Japan Expansion Guide
Global Upside helps companies set up, hire, and operate in Japan. Set up a legal entity quickly and easily with our solutions for branch, subsidiary, and rep office. Looking for an alternative to permanent establishment? Hire and pay employees in Japan without a legal entity by using our PEO & employer of record services. Once your business is set up, our teams can support with recruitment and staffing, human resources, employee benefits, payroll, accounting, and tax.
Japan is located in the Northern Hemisphere, west of the Pacific Ocean, and has a diverse geography and cultural heritage. Japan is a commercial center with several high-tech and specialized hubs, such as the electronic and automotive industries. The electric bullet trains that connect the islands represent technological advancement and progress.
A registered branch is the most commonly used setup by overseas corporations that are interested in expanding their business in Japan without forming a subsidiary. The company must appoint at least one delegate in Japan.
A Kabushiki-Kaisha (KK) is a legal entity setup that closely resembles a C-corporation. The stockholders’ obligations in a KK are limited, and it is a well-established arrangement regardless of the presence of a board of directors.
In Japan, a labor contract can either be in writing or verbal. Written employment contracts are not mandatory in Japan, however, the Labor Contracts Act advises employers to enter into written agreements whenever possible.
Some of the details typically mentioned in the written contract include:
- Employment rules
- Other working conditions
- and more
The different types of employment relationships are:
- Permanent Employment – Per Japan’s Labor Contracts Law, employment contracts concluded indefinitely are considered permanent.
- Fixed-Term Contracts – Fixed-term contracts in Japan cannot be longer than three years unless the employee has the expert knowledge, advanced skills, or experience, or is 60 years of age or older. The contract may be valid for up to 5 years in such cases.
- Temporary Employment – The Worker Dispatching Act governs temporary employment in Japan. Temporary employment contracts with the same employer in the same job can be valid for a maximum of 36 months. Employers can hire temporary workers through temporary staffing agencies, which set their wages.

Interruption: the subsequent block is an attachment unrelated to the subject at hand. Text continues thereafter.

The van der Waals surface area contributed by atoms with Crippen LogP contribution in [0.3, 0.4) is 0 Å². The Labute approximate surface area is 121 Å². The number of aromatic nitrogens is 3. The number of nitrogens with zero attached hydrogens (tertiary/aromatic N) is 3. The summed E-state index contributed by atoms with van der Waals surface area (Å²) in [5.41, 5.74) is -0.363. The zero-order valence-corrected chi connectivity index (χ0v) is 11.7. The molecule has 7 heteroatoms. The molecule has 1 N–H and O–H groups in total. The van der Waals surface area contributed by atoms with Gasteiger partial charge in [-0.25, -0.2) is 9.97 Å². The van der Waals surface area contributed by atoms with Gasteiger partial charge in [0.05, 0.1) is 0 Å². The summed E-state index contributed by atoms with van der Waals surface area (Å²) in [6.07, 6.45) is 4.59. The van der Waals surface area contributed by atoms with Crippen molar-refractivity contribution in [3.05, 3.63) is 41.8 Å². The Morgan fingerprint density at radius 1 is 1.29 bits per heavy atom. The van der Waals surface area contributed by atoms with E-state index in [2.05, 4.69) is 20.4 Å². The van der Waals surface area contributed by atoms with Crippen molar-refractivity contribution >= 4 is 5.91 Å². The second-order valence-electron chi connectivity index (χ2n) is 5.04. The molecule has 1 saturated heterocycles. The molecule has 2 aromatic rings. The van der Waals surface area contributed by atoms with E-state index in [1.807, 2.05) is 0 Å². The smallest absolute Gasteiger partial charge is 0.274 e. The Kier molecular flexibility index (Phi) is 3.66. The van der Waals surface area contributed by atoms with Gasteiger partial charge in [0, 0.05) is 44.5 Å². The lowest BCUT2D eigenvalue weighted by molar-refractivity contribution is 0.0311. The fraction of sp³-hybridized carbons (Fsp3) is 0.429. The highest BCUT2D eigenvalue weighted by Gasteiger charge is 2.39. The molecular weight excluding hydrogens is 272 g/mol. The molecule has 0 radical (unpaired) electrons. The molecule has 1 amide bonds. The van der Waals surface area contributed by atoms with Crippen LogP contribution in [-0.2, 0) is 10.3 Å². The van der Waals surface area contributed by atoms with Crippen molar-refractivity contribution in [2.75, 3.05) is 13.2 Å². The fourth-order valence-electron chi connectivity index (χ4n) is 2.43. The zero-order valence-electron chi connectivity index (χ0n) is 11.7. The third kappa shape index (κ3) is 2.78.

In Japan, a probationary period lasts up to 3 months.
Employers cannot allow employees to work more than 8 hours per day (or 40 hours per week), except for rest periods. These hours, however, may be extended in exceptional circumstances, up to a maximum of 10 hours per day. In such cases, the employer must first obtain permission from the appropriate government agency.
Employees in Japan are entitled to the following leaves:
- Annual leave – Employees in Japan are entitled to at least ten days of paid annual leave if employed for a minimum of six months. Employees who have been with the same company for at least a year after the 6-month completion date are entitled to an additional day of statutory annual leave.
- Maternity leave – Maternity leave in Japan is 14 weeks long, with six weeks of prenatal leave and eight weeks of postnatal leave.
- Sick leave – Employees in Japan are only entitled to sick leave if they are ill or injured at work, and the employer is required to cover the costs of medical treatment.
The following are the statutory national holidays observed in Japan:
- January 1 – New Year’s Day
- January 11 – Coming of Age Day
- February 11 – National Foundation Day
- February 23 – Emperor’s Birthday
- March 20 – Spring Equinox
- April 29 – Shōwa Day